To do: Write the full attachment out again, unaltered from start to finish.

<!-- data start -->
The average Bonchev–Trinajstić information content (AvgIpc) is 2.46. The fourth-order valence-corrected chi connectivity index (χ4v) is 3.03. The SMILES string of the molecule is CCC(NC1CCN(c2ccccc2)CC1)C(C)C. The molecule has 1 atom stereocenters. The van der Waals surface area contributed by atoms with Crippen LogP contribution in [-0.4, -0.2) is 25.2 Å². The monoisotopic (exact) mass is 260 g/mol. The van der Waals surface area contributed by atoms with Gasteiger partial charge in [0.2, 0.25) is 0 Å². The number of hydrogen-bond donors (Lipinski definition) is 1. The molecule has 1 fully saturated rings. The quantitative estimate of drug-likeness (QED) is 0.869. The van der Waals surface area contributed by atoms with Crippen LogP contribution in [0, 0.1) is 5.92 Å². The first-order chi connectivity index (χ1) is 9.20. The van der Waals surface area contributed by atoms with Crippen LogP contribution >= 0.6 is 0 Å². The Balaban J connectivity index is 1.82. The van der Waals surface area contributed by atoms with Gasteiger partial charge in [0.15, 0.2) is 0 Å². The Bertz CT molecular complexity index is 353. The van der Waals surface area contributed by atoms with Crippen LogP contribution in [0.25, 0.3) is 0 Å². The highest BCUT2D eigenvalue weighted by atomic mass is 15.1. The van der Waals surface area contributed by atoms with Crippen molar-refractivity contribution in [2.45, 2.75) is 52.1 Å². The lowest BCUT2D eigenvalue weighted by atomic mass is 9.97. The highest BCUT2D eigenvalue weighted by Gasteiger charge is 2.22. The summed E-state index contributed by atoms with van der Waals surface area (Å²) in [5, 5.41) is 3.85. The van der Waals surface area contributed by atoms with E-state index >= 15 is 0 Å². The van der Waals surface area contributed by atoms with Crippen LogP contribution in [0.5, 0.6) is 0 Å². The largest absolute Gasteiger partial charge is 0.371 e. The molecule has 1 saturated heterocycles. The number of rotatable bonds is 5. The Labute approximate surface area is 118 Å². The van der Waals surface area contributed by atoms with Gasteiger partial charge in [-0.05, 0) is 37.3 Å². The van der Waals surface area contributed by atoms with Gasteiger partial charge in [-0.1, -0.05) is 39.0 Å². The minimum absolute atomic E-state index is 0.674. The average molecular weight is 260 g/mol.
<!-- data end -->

The average Bonchev–Trinajstić information content (AvgIpc) is 2.46. The fourth-order valence-corrected chi connectivity index (χ4v) is 3.03. The SMILES string of the molecule is CCC(NC1CCN(c2ccccc2)CC1)C(C)C. The molecule has 1 atom stereocenters. The van der Waals surface area contributed by atoms with Crippen LogP contribution in [-0.4, -0.2) is 25.2 Å². The monoisotopic (exact) mass is 260 g/mol. The van der Waals surface area contributed by atoms with Gasteiger partial charge in [0.2, 0.25) is 0 Å². The number of hydrogen-bond donors (Lipinski definition) is 1. The molecule has 1 fully saturated rings. The quantitative estimate of drug-likeness (QED) is 0.869. The van der Waals surface area contributed by atoms with Crippen LogP contribution in [0, 0.1) is 5.92 Å². The first-order chi connectivity index (χ1) is 9.20. The van der Waals surface area contributed by atoms with Crippen LogP contribution >= 0.6 is 0 Å². The Balaban J connectivity index is 1.82. The van der Waals surface area contributed by atoms with Gasteiger partial charge in [0.15, 0.2) is 0 Å². The Bertz CT molecular complexity index is 353. The van der Waals surface area contributed by atoms with Crippen LogP contribution in [0.25, 0.3) is 0 Å². The highest BCUT2D eigenvalue weighted by atomic mass is 15.1. The van der Waals surface area contributed by atoms with Crippen molar-refractivity contribution in [2.45, 2.75) is 52.1 Å². The lowest BCUT2D eigenvalue weighted by atomic mass is 9.97. The highest BCUT2D eigenvalue weighted by Gasteiger charge is 2.22. The summed E-state index contributed by atoms with van der Waals surface area (Å²) in [5, 5.41) is 3.85. The van der Waals surface area contributed by atoms with E-state index >= 15 is 0 Å². The van der Waals surface area contributed by atoms with Crippen LogP contribution in [0.5, 0.6) is 0 Å². The largest absolute Gasteiger partial charge is 0.371 e. The molecule has 1 saturated heterocycles. The number of rotatable bonds is 5. The Labute approximate surface area is 118 Å². The van der Waals surface area contributed by atoms with Gasteiger partial charge in [-0.05, 0) is 37.3 Å². The van der Waals surface area contributed by atoms with Gasteiger partial charge in [-0.1, -0.05) is 39.0 Å². The minimum absolute atomic E-state index is 0.674. The average molecular weight is 260 g/mol.